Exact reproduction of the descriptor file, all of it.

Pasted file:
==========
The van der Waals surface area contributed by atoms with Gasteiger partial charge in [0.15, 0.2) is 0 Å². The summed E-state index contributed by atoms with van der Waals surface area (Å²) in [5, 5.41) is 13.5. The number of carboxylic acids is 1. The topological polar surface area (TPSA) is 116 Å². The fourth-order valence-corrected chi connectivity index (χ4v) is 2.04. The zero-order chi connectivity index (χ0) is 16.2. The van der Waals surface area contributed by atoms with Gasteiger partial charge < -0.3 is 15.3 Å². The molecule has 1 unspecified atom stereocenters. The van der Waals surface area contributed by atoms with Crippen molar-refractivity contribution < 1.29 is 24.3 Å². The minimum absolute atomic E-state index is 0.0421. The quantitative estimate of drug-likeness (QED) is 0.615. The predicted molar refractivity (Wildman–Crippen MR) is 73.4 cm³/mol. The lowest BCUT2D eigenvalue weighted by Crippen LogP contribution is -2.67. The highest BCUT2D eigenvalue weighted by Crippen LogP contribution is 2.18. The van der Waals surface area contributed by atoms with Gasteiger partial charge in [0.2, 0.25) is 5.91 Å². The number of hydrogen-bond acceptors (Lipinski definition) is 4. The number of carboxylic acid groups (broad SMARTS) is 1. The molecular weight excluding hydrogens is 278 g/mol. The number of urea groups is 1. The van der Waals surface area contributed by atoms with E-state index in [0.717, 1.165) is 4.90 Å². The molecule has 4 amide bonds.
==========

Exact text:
The van der Waals surface area contributed by atoms with Gasteiger partial charge in [0.15, 0.2) is 0 Å². The summed E-state index contributed by atoms with van der Waals surface area (Å²) in [5, 5.41) is 13.5. The number of carboxylic acids is 1. The topological polar surface area (TPSA) is 116 Å². The fourth-order valence-corrected chi connectivity index (χ4v) is 2.04. The zero-order chi connectivity index (χ0) is 16.2. The van der Waals surface area contributed by atoms with Gasteiger partial charge < -0.3 is 15.3 Å². The molecule has 1 unspecified atom stereocenters. The van der Waals surface area contributed by atoms with Crippen molar-refractivity contribution < 1.29 is 24.3 Å². The minimum absolute atomic E-state index is 0.0421. The quantitative estimate of drug-likeness (QED) is 0.615. The predicted molar refractivity (Wildman–Crippen MR) is 73.4 cm³/mol. The lowest BCUT2D eigenvalue weighted by Crippen LogP contribution is -2.67. The highest BCUT2D eigenvalue weighted by Crippen LogP contribution is 2.18. The van der Waals surface area contributed by atoms with Gasteiger partial charge in [0.2, 0.25) is 5.91 Å². The number of hydrogen-bond acceptors (Lipinski definition) is 4. The number of carboxylic acid groups (broad SMARTS) is 1. The molecular weight excluding hydrogens is 278 g/mol. The number of urea groups is 1. The van der Waals surface area contributed by atoms with E-state index in [0.717, 1.165) is 4.90 Å². The molecule has 4 amide bonds.